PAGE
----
PINNACLE METAL HIP LITIGATION: FURTHER JUDGMENT OF THE HIGH COURT ON THE INTERPRETATION OF “DEFECT” UNDER THE CONSUMER PROTECTION ACT 1987

Following on from Wilkes v DePuy International Ltd [2016] EWHC 3096 (QB), the High Court has confirmed the approach to be taken when determining whether a product is defective under the Consumer Protection Act 1987 (“the Act”).

In Gee & Others v DePuy International Limited [2018] EWHC 1208 (QB) (“the Pinnacle Metal Hip Litigation”), Mrs Justice Andrews OBE found that the Defendant’s product was not defective under the Act.  The correct test to be applied was whether the product had an abnormal tendency to result in damage or harm, as compared with appropriate comparator products.

The judgment signals a continuing departure from the approach taken by Mr Justice Burton in A v National Blood Authority [2001] 3 All E.R. 289. Most significantly, it confirms that factors such as avoidability of the defect, cost of precautionary measures and the benefit of the product more generally are factors to be taken into account when assessing whether products meet an objective safety standard.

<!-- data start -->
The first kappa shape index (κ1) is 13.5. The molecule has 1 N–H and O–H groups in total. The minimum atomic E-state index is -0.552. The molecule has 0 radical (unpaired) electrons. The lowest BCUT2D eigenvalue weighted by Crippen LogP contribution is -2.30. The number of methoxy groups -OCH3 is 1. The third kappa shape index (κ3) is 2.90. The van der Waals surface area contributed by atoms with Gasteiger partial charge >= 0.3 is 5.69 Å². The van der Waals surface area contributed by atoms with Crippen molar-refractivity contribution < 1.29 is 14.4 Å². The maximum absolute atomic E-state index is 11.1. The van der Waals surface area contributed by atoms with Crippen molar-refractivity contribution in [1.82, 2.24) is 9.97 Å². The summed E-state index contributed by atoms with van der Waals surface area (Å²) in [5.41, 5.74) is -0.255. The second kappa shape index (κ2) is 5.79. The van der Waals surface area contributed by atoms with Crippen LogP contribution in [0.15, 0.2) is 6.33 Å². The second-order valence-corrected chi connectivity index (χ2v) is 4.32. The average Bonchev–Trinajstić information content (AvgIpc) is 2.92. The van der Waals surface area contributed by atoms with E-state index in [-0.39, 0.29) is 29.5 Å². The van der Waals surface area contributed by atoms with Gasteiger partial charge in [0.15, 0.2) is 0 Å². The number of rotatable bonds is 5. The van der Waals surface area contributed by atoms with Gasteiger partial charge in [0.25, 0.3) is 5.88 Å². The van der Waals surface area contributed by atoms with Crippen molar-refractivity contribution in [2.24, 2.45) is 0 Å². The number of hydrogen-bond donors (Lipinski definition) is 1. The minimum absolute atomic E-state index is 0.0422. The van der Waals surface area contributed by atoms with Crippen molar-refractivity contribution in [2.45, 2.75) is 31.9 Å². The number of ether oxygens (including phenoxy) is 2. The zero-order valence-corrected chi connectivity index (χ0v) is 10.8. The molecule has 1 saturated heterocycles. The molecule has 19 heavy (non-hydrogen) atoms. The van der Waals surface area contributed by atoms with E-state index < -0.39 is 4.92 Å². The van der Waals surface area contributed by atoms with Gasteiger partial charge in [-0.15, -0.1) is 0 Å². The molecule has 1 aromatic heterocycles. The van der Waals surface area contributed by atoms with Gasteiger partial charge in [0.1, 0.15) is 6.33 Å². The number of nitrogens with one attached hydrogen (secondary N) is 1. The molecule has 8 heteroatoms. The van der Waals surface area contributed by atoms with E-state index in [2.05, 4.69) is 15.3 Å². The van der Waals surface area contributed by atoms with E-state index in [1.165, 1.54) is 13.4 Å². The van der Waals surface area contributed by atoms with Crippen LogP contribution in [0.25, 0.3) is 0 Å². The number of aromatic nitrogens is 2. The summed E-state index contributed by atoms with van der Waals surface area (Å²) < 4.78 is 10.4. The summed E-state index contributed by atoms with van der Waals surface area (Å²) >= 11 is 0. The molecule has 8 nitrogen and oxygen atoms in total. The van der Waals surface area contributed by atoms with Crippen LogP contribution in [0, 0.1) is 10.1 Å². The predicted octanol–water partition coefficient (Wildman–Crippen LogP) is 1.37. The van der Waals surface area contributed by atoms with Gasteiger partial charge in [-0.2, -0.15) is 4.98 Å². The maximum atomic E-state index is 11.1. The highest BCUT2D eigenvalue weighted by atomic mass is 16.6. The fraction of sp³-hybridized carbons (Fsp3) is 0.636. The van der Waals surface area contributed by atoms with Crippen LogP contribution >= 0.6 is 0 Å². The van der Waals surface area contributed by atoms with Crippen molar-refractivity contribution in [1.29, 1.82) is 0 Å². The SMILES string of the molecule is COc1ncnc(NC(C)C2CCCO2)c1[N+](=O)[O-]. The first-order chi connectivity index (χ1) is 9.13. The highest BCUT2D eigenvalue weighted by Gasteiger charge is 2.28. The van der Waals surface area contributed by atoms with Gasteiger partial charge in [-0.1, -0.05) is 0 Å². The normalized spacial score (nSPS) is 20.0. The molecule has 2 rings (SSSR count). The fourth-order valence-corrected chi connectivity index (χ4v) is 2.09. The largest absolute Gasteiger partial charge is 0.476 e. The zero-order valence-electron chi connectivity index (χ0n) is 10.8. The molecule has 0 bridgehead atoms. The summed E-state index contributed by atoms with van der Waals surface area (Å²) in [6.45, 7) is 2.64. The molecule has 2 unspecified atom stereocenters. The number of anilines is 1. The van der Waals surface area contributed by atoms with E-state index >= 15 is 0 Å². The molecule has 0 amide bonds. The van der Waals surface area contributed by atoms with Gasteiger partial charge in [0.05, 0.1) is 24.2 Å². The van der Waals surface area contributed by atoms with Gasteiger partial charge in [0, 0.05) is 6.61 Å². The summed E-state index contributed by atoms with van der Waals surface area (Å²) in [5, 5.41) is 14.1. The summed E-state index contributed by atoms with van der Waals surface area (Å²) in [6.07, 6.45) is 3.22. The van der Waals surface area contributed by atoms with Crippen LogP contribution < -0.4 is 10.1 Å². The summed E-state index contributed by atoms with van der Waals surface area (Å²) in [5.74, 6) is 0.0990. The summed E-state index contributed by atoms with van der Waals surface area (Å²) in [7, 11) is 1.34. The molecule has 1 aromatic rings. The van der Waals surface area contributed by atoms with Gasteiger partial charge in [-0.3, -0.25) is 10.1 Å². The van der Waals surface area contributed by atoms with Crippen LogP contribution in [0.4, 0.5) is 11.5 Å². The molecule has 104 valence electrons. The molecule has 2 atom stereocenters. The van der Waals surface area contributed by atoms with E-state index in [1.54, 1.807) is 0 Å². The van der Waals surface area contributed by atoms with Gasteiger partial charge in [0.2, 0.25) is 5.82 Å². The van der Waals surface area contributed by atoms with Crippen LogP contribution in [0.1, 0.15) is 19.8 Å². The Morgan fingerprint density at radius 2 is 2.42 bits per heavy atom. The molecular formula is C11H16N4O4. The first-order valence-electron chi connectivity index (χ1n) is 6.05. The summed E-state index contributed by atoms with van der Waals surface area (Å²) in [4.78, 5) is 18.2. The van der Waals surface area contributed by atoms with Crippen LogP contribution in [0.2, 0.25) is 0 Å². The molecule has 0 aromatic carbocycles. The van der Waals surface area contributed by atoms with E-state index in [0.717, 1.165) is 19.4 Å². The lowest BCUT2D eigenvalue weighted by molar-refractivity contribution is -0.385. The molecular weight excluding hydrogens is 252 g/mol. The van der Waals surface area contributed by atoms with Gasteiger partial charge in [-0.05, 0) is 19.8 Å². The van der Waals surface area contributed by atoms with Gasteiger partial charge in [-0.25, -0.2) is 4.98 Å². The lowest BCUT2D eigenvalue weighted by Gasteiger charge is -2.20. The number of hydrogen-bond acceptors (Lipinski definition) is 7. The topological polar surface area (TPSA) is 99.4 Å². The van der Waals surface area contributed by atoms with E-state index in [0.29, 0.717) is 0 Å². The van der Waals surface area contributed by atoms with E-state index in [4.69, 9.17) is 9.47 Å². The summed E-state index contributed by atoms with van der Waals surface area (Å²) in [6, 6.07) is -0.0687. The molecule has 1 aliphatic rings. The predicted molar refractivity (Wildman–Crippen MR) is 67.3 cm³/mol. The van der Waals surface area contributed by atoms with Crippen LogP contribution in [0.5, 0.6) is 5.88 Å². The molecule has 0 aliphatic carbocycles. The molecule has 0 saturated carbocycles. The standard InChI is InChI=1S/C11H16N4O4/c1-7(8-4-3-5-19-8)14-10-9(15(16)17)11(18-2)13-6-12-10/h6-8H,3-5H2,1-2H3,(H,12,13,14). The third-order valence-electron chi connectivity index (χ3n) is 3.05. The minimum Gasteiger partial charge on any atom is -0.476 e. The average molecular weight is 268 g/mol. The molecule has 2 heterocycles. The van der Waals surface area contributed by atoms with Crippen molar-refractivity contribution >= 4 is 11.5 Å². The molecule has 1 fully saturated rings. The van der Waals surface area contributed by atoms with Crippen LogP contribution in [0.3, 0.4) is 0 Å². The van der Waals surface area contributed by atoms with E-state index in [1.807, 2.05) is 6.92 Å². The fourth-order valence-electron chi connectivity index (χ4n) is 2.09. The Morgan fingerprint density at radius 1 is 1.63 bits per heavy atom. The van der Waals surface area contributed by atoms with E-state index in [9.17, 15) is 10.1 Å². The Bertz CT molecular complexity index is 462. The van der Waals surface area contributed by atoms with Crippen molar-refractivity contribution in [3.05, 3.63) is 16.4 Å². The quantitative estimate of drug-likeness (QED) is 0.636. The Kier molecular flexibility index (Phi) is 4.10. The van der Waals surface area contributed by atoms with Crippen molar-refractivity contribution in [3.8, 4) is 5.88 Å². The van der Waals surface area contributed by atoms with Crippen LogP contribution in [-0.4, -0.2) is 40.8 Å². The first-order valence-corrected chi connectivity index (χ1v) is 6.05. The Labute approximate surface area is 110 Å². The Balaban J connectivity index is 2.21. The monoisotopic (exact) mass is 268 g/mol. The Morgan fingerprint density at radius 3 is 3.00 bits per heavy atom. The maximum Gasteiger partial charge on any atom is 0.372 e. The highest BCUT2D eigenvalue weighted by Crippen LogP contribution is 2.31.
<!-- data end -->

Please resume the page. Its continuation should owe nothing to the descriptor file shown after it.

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High Court provides guidance on the interpretation of “defect” under the Consumer Protection Act 1987

In a landmark judgment on the meaning of "defect" under the Consumer Protection Act 1987 ("the Act"), Mr Justice Hickinbottom in the High Court case of Wilkes v DePuy adopted an objective test for safety by reference to what the public at large are entitled to expect of the product and departed in a number of respects from the approach taken by Mr Justice Burton in A v National Blood Authority ("A v NBA"), over 15 years ago.

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Conflict of laws in product liability cases and the territorial application of the Consumer Protection Act 1987

Lawrence Allen & Others v Deputy International Limited [2014] EWHC 753 (QB)

The English High Court handed down judgment in a case concerning the applicable law in relation to product liability claims and the territorial scope of the Consumer Protection Act 1987 (“CPA“) which transposes the Product Liability Directive (85/374/EEC and 1999/34/EC) into UK law. Continue reading